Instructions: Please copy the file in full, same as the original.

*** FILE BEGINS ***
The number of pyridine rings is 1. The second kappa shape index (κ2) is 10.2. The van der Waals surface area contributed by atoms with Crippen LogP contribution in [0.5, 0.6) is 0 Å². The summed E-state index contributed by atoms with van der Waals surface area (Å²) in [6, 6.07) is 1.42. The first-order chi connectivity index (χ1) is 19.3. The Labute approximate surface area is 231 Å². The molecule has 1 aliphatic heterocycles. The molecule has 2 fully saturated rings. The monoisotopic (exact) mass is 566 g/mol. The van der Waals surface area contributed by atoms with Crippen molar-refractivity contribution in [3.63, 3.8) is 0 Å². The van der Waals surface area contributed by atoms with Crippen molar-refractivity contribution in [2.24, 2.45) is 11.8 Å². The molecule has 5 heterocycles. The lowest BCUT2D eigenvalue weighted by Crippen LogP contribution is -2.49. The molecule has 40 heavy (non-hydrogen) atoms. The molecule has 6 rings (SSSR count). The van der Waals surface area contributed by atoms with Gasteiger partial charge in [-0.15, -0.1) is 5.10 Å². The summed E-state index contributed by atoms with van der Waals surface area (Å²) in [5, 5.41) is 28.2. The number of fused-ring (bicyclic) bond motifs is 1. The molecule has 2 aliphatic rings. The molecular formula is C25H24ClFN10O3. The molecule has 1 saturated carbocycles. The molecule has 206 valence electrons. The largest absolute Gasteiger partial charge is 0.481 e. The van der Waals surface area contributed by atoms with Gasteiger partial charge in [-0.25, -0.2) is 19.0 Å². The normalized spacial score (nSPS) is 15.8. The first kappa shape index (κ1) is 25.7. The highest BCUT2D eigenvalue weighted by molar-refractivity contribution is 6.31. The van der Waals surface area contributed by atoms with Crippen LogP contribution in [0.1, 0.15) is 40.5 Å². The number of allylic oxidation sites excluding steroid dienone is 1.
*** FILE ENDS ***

The number of pyridine rings is 1. The second kappa shape index (κ2) is 10.2. The van der Waals surface area contributed by atoms with Crippen LogP contribution in [0.5, 0.6) is 0 Å². The summed E-state index contributed by atoms with van der Waals surface area (Å²) in [6, 6.07) is 1.42. The first-order chi connectivity index (χ1) is 19.3. The Labute approximate surface area is 231 Å². The molecule has 1 aliphatic heterocycles. The molecule has 2 fully saturated rings. The monoisotopic (exact) mass is 566 g/mol. The van der Waals surface area contributed by atoms with Crippen molar-refractivity contribution in [3.63, 3.8) is 0 Å². The van der Waals surface area contributed by atoms with Crippen molar-refractivity contribution in [2.24, 2.45) is 11.8 Å². The molecule has 5 heterocycles. The lowest BCUT2D eigenvalue weighted by Crippen LogP contribution is -2.49. The molecule has 40 heavy (non-hydrogen) atoms. The molecule has 6 rings (SSSR count). The van der Waals surface area contributed by atoms with Gasteiger partial charge in [-0.15, -0.1) is 5.10 Å². The summed E-state index contributed by atoms with van der Waals surface area (Å²) in [5, 5.41) is 28.2. The number of fused-ring (bicyclic) bond motifs is 1. The molecule has 2 aliphatic rings. The molecular formula is C25H24ClFN10O3. The molecule has 1 saturated carbocycles. The molecule has 206 valence electrons. The largest absolute Gasteiger partial charge is 0.481 e. The van der Waals surface area contributed by atoms with Gasteiger partial charge in [-0.25, -0.2) is 19.0 Å². The normalized spacial score (nSPS) is 15.8. The first kappa shape index (κ1) is 25.7. The highest BCUT2D eigenvalue weighted by molar-refractivity contribution is 6.31. The van der Waals surface area contributed by atoms with Crippen LogP contribution in [0.1, 0.15) is 40.5 Å². The number of allylic oxidation sites excluding steroid dienone is 1.